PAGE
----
Industroyer is unique in its ability to speak several industrial communication protocols that are used worldwide in critical infrastructure systems for power supply, transportation control, water, and gas. Because these protocols were developed decades ago and were intended for use in offline systems, security was far from the foremost consideration in their design. Thus, once Industroyer achieved access to systems running these protocols, it became a simple matter to directly control the electricity substation switches and circuit breakers and turn off the power.
To clean up traces of itself after an attack, Industroyer’s wiper module made systems unbootable and recovery harder by erasing system-crucial registry keys and overwriting files. At the time of this discovery, no connection was found between Industroyer and BlackEnergy.
US presidential campaign (2016)
In a year of intense political dueling between Donald Trump and Hillary Clinton for the US presidency, two GRU units came into view for disrupting Clinton’s campaign. According to a DoJ indictment, Unit 26165 spearheaded a data leak campaign, hacking into the email accounts of members of Clinton’s campaign and into the networks of the Democratic Congressional Campaign Committee and the Democratic National Committee.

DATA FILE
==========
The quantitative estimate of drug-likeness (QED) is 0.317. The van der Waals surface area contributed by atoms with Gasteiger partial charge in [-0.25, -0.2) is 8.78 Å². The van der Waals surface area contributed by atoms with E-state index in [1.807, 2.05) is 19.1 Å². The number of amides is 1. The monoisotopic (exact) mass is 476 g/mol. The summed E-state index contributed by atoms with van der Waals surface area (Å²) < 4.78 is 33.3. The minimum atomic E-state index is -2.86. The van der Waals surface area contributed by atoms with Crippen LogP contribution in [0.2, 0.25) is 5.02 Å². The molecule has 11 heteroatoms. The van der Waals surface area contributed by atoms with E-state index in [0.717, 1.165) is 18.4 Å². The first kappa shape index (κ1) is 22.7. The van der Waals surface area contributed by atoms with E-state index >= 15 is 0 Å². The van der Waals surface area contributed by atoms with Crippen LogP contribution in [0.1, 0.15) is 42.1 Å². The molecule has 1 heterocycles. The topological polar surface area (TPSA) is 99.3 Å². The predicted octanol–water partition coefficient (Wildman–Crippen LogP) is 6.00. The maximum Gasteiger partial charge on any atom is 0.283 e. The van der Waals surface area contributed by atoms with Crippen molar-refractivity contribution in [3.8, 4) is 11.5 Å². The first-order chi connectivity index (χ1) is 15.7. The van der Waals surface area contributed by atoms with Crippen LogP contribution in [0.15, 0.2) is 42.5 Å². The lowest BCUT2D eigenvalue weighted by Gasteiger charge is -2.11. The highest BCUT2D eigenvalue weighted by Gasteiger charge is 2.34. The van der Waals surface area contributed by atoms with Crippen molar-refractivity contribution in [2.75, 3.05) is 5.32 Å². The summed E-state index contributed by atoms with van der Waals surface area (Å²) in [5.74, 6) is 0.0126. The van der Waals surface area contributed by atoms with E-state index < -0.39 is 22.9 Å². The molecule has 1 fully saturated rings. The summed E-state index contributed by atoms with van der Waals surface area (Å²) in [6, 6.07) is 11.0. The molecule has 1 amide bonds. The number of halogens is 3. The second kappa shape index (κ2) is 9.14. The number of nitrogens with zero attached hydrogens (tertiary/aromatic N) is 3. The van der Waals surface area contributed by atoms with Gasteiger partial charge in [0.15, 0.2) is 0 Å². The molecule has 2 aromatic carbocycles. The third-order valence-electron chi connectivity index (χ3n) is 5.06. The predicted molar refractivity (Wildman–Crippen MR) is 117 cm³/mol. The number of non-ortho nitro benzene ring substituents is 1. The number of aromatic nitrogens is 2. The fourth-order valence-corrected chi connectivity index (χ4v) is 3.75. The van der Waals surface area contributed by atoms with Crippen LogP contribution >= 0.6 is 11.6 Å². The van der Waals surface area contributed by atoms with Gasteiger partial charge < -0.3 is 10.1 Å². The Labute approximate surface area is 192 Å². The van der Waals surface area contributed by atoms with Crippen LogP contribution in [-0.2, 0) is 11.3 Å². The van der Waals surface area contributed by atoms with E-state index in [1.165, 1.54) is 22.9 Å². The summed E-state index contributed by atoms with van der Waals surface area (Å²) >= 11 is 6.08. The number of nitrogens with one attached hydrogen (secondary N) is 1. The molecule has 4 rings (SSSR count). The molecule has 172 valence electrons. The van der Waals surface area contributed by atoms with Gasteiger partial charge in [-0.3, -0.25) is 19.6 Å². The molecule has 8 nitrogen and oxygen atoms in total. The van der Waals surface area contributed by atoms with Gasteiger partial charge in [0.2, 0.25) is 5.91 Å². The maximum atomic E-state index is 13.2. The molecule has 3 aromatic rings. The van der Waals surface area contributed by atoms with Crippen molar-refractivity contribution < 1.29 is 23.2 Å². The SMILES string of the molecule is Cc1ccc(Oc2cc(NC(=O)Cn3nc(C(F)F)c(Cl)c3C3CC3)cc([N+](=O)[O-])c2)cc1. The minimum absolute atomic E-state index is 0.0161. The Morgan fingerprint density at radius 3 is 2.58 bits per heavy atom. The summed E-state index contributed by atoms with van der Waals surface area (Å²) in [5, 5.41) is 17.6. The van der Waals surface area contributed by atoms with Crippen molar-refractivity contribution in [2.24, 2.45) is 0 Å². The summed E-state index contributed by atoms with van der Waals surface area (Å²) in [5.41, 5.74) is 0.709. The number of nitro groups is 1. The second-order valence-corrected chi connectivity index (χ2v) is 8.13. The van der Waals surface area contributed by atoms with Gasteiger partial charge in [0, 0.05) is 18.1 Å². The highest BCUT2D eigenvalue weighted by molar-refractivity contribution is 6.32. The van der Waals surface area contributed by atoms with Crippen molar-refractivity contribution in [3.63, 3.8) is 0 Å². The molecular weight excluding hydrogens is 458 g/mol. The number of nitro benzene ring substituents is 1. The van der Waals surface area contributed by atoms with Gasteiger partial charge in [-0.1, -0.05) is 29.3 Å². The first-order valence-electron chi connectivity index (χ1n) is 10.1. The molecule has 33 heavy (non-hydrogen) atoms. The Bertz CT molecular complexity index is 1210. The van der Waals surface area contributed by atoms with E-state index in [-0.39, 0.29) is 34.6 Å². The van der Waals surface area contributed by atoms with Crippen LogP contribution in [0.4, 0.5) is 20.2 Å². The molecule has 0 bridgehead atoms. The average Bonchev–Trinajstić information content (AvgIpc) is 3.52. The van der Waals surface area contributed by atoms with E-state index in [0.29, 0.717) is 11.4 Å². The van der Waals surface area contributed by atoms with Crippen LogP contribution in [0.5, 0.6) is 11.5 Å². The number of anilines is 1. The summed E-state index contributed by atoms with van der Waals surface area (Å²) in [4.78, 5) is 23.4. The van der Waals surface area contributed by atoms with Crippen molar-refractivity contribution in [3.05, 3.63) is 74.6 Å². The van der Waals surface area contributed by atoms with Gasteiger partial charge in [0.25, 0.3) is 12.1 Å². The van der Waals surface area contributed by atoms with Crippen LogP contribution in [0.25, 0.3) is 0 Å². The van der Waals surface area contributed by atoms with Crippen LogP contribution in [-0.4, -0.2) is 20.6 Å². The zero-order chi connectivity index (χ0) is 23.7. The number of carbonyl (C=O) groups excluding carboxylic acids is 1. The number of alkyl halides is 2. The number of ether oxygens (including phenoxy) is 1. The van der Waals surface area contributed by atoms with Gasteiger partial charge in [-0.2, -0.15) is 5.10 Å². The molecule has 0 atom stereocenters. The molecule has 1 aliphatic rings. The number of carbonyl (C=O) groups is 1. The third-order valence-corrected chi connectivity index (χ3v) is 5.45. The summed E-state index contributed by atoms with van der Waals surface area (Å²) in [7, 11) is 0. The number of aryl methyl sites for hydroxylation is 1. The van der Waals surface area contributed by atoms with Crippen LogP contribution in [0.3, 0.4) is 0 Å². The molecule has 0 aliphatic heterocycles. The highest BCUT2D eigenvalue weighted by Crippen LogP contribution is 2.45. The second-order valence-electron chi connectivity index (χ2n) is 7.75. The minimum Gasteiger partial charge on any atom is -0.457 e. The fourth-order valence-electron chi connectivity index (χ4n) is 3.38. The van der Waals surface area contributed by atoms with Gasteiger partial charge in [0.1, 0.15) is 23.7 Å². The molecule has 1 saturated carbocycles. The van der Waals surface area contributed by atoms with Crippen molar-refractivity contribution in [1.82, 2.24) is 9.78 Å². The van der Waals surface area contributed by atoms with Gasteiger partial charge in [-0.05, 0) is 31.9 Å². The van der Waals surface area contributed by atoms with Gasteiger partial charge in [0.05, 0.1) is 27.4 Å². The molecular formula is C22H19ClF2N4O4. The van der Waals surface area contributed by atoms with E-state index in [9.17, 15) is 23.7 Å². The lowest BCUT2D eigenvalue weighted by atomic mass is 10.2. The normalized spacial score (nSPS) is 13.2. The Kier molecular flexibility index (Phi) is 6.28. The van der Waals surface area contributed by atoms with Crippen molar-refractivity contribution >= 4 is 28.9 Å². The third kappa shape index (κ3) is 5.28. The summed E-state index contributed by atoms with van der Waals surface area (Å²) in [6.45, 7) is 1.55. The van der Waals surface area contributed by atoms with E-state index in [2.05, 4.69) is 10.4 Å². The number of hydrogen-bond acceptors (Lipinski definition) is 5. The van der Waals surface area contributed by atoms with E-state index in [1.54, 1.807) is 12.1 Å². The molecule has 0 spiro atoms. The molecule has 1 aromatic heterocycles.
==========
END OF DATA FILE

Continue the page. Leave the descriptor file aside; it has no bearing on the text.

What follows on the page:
Unit 74455 supported the leak of documents and emails stolen in these hacks. The attackers took on the fictitious personas DCLeaks, as well as Guccifer 2.0 in a copycat attempt of the original Guccifer who also leaked Clinton’s emails back in 2013.
French presidential election (2017)